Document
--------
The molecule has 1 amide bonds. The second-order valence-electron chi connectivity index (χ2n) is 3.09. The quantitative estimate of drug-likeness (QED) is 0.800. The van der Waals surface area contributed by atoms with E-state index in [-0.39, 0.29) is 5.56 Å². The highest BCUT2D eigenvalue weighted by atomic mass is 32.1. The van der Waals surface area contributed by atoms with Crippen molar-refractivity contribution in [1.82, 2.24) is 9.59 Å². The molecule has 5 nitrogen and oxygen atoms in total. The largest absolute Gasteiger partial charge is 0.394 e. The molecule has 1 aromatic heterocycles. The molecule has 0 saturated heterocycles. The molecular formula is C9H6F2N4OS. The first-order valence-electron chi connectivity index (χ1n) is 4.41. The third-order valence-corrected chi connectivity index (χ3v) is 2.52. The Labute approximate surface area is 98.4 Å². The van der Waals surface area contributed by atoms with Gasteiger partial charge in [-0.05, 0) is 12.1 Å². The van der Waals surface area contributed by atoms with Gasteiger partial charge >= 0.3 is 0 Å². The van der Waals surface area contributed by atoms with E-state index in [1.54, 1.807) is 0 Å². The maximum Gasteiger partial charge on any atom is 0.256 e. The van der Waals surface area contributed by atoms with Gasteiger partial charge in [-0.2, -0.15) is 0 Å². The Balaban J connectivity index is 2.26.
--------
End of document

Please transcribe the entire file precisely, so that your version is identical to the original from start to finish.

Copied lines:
The molecule has 1 amide bonds. The second-order valence-electron chi connectivity index (χ2n) is 3.09. The quantitative estimate of drug-likeness (QED) is 0.800. The van der Waals surface area contributed by atoms with E-state index in [-0.39, 0.29) is 5.56 Å². The highest BCUT2D eigenvalue weighted by atomic mass is 32.1. The van der Waals surface area contributed by atoms with Crippen molar-refractivity contribution in [1.82, 2.24) is 9.59 Å². The molecule has 5 nitrogen and oxygen atoms in total. The largest absolute Gasteiger partial charge is 0.394 e. The molecule has 1 aromatic heterocycles. The molecule has 0 saturated heterocycles. The molecular formula is C9H6F2N4OS. The first-order valence-electron chi connectivity index (χ1n) is 4.41. The third-order valence-corrected chi connectivity index (χ3v) is 2.52. The Labute approximate surface area is 98.4 Å². The van der Waals surface area contributed by atoms with Gasteiger partial charge in [-0.05, 0) is 12.1 Å². The van der Waals surface area contributed by atoms with Gasteiger partial charge >= 0.3 is 0 Å². The van der Waals surface area contributed by atoms with E-state index in [1.54, 1.807) is 0 Å². The maximum Gasteiger partial charge on any atom is 0.256 e. The van der Waals surface area contributed by atoms with Gasteiger partial charge in [-0.2, -0.15) is 0 Å². The Balaban J connectivity index is 2.26.